The Website Planet research team, in cooperation with security researcher Jeremiah Fowler, discovered a non-password protected database that contained just under one billion records. The exposed records revealed usernames, display names, and emails for WordPress accounts.

The monitoring and file logs exposed many internal records that should not have been publicly accessible. They were structured as roles, ID, display name, email, and other account related information. The exposed log files contained what appears to be three years of records that range from 3/24/2018 to 4/16/2021 and each contained information about WordPress accounts hosted or installed on DreamHost’s server and their users. 

Kevin Dunne, President at Pathlock, a Flemington, New Jersey-based provider of unified access orchestration, says, "The recent DreamHost leak highlights an important threat vector that exists in today's landscape - third party hosting providers. As companies look to increase efficiency and enable remote work, they are frequently moving in-house hosted solutions (websites, ERP's, databases, etc.) to these publicly available providers. Given the concentration of customer data, these hosting services are becoming a ripe target for bad actors, especially ransomware attackers who are looking to businesses that rely on availability, security, and customer satisfaction. Customers need to ensure that they do their due diligence before trusting a hosting provider with their business-critical data, as a breach for the hosting provider often means a breach for the customer, and triggers notification and remediation incurring cost and lost revenue."

According to Website Planet researchers, email addresses of internal and external users could have been targeted in phishing attacks or other social engineering scams. The database was also at risk of a ransomware attack due to configuration settings that allowed public access. Host IP addresses and timestamps, build and version information could have allowed for a secondary path for malware. Plugin and theme details including configuration or security information could have potentially allow cybercriminals to exploit or gain access deeper into the network.

Upon discovery of the unsecured database, the Website Planet team sent a disclosure to DreamHost and the database was secured within hours. On May 4th, a DreamHost representative acknowledged the discovery and informed Website Planet that the finding was being passed on to their legal team.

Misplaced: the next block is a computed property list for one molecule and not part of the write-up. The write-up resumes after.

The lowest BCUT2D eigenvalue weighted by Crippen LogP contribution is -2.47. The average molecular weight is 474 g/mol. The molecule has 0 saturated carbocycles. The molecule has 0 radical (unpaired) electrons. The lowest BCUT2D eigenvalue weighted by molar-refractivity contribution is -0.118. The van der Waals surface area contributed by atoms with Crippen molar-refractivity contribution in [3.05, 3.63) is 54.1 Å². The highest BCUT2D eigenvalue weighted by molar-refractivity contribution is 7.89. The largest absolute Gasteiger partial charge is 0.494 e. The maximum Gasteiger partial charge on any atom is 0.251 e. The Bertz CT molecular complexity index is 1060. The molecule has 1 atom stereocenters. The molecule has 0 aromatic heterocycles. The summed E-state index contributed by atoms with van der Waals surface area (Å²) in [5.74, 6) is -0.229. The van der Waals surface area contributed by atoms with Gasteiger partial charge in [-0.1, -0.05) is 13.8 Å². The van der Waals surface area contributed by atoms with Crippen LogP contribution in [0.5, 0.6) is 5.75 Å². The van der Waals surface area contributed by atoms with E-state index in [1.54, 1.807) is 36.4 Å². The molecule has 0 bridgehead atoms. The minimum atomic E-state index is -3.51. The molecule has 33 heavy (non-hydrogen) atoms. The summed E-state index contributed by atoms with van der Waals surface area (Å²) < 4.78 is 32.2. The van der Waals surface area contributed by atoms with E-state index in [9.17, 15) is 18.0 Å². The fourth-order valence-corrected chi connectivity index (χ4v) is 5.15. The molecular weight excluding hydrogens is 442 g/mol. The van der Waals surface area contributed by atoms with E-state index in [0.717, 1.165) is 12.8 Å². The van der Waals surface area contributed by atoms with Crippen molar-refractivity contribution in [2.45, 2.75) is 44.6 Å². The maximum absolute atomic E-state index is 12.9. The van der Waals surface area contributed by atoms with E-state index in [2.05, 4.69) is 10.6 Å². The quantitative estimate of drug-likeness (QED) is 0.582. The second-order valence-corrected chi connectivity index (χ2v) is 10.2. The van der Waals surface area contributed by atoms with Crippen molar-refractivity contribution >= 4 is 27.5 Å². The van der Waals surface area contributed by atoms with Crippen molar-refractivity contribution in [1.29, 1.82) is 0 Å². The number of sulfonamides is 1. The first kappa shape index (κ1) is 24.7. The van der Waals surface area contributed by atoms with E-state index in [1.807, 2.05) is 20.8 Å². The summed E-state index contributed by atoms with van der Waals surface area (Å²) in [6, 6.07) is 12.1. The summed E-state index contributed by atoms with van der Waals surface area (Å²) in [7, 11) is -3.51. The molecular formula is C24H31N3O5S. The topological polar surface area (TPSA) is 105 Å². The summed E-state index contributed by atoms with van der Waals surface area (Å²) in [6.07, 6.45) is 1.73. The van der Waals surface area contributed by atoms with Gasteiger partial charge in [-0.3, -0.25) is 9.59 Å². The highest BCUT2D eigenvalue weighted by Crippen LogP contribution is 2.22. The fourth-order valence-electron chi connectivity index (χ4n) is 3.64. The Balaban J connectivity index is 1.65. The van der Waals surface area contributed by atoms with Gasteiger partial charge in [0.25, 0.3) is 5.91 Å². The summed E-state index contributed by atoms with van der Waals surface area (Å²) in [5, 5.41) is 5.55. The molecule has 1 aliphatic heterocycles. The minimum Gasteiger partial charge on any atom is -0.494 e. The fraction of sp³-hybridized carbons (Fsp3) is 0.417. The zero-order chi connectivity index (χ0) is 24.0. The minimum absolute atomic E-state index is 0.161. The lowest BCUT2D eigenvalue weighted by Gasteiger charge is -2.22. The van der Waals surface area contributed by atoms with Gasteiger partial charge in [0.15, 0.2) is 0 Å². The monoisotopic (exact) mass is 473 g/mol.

Dirk Schrader, Global Vice President, Security Research at New Net Technologies (NNT), a Naples, Fla.-based provider of cybersecurity and compliance software, explains, "Usually one would expect a hosting provider to know what needs to be done, to be able to protect its customer and its hosting environment. They should also know that whatever you connect to the public internet will be discovered. DreamHost itself seems to be agnostic about the incident, there’s no mention of the incident on its website or Twitter account, yet. The exposed data is a valuable trove for any attacker, as they can do tons of things here, like taking control of a huge number of webspace to install cryptominers. On the DreamHost side, this an utter lack of doing the essentials in cybersecurity, as they missed to check their exposure, to control any changes in settings and files, just to name a few."

Sean Nikkel, Senior Cyber Threat Intel Analyst at Digital Shadows, a San Francisco-based provider of digital risk protection solutions, says, "Organizations and individuals should keep a close eye on exposed user accounts to guard against increases in social engineering attacks attempting to obtain passwords and further login details. For organizations hosting this level of detailed information, databases need to be highly secured, audited for access, and checked for vulnerabilities and public exposure; otherwise, these types of data loss incidents will continue."

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